There are several things you can do to test this:
If you are having general network issues, you will not find further answers in this article, which discusses issues with individual devices when the network is otherwise working.
Here are some links that may help:
Let's start with the most obvious:
A reboot of your device or computer may be a good idea if certain functions have stopped working. Sometimes turning the client's Wi-Fi on and off can be enough.
If someone is logged on to a Wi-Fi network that your device can't "see", and you've already checked that the search for Wi-Fi is working, there are two main explanations for this; the SSID is hidden, or there are "too many" networks for your device to display.
Most routers and other access points have a setting called "Hide SSID" or similar. If this is enabled, you have to know the exact name of the network and manually enter it on each device yourself.
If you think a network may be hidden, you can test this with a Wi-Fi scanner — where the network will appear regardless of this SSID setting. As a Wi-Fi scanner will show a wireless network even when the SSID is hidden, this setting does not provide any particular level of increased security, and we do not recommend using it. You can get more advice on SSID setup here.
For more tips on using Wi-Fi scanners, see Locate good channels and bad neighbors with a Wi-Fi scanner.
This is very rarely the case for smartphones or PCs, but some types of devices, such as wireless printers, may have a limit on the number of networks they can retrieve and display.
For example, some will show only the first 10 networks being detected, even if more than 20 networks are available. In this case, it may be necessary to enter the network name (SSID) directly onto the device to connect.
Check that any devices that are struggling to connect or get thrown off the network have the latest system updates installed.
To update your iPhone and turn on Automatic Updates: https://support.apple.com/en-us/HT204204
If you are using a mobile or other device made for a market outside of Europe, or a low-cost product, it may not be able to communicate on the Wi-Fi channels used:
Many low-cost products may also have channel constraints, regardless of which market they were made for. If you have any doubts about what your device supports, check the documentation for it.
To find out which channel your wireless network uses and optionally change it, you need to log in to the settings of your router or access point:
More on finding the best channel on the 2.4 GHz band can be found in: How to locate good Wi-Fi channels and bad neighbors.
The Apple iPhone has a feature called Wi-Fi Assist or Wi-Fi helper, which is turned on by default. We recommend turning this off if you want to avoid your Wi-Fi and mobile network competing with each other once you are connected to Wi-Fi. Especially if you have a mesh network, such as AirTies Wi-Fi, it is better to let the mesh network control where your devices are connected.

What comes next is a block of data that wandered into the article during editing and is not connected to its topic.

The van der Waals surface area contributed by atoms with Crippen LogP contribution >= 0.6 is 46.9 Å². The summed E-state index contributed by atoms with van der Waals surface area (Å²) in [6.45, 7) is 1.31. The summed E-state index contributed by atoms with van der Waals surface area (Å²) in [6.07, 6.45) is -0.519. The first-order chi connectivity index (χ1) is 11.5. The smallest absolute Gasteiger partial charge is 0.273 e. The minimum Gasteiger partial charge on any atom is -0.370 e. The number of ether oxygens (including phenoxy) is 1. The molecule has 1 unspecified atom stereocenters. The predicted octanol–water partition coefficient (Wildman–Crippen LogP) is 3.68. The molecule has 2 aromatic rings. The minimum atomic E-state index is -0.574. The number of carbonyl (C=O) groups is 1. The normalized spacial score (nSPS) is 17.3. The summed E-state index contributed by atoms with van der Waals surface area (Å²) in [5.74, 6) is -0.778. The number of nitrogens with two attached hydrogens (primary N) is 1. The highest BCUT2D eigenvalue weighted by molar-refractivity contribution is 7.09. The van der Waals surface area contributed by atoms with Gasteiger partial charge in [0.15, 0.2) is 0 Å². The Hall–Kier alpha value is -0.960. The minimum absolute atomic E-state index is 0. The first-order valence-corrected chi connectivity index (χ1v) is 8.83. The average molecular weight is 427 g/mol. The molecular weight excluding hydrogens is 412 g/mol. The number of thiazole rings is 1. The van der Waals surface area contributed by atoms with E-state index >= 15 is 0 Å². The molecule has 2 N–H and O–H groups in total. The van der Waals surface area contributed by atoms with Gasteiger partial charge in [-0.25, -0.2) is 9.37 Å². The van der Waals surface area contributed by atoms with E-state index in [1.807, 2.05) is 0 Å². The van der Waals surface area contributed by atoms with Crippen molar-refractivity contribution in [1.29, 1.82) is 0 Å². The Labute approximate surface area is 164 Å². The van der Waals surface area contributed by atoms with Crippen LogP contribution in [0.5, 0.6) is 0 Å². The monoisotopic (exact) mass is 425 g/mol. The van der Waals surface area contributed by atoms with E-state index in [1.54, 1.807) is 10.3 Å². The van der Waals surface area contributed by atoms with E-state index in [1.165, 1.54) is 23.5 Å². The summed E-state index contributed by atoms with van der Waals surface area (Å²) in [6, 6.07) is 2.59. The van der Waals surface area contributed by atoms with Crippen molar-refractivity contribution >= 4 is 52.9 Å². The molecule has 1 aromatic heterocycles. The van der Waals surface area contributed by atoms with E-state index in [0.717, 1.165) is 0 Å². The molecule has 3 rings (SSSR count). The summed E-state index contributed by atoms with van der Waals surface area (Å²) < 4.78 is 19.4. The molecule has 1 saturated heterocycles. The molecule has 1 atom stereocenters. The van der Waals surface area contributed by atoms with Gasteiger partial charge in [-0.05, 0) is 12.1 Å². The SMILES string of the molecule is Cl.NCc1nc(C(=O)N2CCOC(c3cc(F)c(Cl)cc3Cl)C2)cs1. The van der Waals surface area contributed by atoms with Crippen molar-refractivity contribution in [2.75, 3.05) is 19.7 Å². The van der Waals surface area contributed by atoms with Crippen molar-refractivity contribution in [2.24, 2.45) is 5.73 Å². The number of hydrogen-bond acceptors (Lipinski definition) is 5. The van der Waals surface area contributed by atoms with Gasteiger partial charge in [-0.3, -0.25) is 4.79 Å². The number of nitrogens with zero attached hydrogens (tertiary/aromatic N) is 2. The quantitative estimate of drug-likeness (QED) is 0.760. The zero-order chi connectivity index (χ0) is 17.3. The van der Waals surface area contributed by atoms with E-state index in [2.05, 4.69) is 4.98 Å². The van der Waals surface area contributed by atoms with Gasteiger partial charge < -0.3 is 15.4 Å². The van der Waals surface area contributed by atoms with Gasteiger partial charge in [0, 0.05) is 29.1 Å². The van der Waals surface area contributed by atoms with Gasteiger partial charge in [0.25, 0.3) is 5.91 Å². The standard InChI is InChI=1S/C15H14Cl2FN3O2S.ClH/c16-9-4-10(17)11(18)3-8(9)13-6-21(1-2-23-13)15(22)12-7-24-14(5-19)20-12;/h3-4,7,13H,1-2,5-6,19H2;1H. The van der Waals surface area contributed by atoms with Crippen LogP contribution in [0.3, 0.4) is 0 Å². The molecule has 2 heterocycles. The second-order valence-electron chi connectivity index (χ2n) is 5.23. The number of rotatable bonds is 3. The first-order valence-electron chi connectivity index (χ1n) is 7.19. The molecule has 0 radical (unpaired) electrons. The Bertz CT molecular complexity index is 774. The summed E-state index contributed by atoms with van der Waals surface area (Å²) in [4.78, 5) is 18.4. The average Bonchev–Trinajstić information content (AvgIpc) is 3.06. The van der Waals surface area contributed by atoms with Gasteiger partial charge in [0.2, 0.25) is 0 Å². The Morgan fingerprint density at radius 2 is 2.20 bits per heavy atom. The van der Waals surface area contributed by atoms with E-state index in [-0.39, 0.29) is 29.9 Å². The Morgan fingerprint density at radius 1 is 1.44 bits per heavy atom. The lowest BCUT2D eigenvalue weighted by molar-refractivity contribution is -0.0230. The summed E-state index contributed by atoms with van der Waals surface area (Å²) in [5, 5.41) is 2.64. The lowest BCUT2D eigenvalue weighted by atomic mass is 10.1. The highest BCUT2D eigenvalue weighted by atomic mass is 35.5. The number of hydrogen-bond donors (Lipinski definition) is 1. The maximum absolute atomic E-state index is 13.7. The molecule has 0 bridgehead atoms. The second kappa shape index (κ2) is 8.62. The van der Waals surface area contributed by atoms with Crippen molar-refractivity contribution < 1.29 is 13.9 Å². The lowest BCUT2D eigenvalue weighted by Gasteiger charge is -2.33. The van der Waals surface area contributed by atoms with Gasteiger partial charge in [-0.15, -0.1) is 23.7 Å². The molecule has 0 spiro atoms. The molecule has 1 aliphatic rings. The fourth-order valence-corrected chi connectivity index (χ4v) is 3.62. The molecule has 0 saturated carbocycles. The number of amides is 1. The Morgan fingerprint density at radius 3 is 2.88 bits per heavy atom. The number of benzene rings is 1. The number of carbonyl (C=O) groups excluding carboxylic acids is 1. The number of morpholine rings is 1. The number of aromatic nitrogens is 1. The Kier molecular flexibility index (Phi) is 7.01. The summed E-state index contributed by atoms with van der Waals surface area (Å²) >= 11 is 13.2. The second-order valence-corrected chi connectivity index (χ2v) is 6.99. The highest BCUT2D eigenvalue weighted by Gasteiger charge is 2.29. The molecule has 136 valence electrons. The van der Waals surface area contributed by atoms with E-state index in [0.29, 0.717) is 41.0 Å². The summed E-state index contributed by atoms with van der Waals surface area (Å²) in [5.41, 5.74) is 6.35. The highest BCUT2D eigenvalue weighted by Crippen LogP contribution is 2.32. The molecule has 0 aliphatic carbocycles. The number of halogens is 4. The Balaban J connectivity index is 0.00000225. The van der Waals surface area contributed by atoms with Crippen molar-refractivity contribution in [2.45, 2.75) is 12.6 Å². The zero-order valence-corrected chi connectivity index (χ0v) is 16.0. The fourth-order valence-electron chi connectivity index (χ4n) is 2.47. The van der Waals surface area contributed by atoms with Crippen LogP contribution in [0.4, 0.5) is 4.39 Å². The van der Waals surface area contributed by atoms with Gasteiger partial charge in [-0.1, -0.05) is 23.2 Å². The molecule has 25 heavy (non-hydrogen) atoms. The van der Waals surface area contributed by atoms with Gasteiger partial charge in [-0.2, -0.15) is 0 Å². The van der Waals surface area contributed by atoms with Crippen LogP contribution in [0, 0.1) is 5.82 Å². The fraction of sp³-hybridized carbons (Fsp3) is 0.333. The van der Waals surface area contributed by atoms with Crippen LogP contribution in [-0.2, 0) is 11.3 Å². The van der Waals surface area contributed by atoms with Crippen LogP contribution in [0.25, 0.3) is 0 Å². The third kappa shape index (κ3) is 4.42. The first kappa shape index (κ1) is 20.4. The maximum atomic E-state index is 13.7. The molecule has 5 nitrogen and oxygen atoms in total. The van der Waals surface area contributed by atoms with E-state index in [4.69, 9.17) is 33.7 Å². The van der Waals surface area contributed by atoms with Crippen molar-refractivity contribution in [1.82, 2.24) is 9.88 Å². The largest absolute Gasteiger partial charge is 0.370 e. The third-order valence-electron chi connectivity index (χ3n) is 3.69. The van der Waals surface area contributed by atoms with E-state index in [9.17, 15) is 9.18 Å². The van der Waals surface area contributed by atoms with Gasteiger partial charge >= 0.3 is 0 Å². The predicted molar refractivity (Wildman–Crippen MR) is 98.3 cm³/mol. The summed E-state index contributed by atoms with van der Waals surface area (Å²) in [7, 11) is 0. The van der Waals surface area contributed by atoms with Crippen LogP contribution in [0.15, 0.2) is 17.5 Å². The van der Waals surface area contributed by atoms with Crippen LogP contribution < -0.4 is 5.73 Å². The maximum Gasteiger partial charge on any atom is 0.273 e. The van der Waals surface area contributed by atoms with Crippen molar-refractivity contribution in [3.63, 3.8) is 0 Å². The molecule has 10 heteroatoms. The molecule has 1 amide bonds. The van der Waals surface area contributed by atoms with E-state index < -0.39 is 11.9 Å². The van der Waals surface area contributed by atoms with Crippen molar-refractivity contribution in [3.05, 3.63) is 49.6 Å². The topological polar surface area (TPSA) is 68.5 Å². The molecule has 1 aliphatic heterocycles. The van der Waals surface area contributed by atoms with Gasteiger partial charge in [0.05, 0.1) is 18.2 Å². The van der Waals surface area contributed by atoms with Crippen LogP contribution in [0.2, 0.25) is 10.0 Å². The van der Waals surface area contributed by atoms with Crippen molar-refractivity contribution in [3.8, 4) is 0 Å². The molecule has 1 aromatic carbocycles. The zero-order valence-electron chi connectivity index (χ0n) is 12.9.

You can read more about Wi-Fi Assist and how to enable and disable it here: https://support.apple.com/en-us/HT205296
Wi-Fi is not one standard, but many. Not only are there different versions and "vintages" of Wi-Fi, but there are also a lot of specialized standards that apply, for example, the movement between access points (also called roaming, 802.11r), Wi-Fi Radio Resource management (802.11k), and so on. Each of these standards contains mandatory and optional parts.
Suppliers choose different subsets and implementations. The most well-known initiative to get vendors to be more aligned is the Wi-Fi Alliance, which certifies products with Wi-Fi support. This alliance has hundreds of vendors as members. Apple is the most well-known company that is not a member of the Wi-Fi Alliance and consistently does not certify its products.
If you have a mesh network with client and band steering, such as AirTies Wi-Fi, your network is trying to stay in control of what is the best connection for anyone connecting to the network. At the same time, many of the devices that connect have their own functionality that tries to dictate what kind of connection to accept, in order to ensure the the best experience for the user--as in the Apple Wi-Fi Assist example above. This is especially true for smartphones.
When the mesh network tries to move the phone to another node and the smartphone will not move, you can get a battle where both parties try to prevent the other from making stupid decisions. The client steering in the mesh network wants to make sure that the client is connected to the best frequency band and the most appropriate node in the network, whereas clients, for example, often simply prefer the strongest signal, which in many cases can come from the 2.4 GHz network. If the mesh network withdraws from this battle, the client is in control.
Article by Geir Arne Rimala and Jorunn D. Newth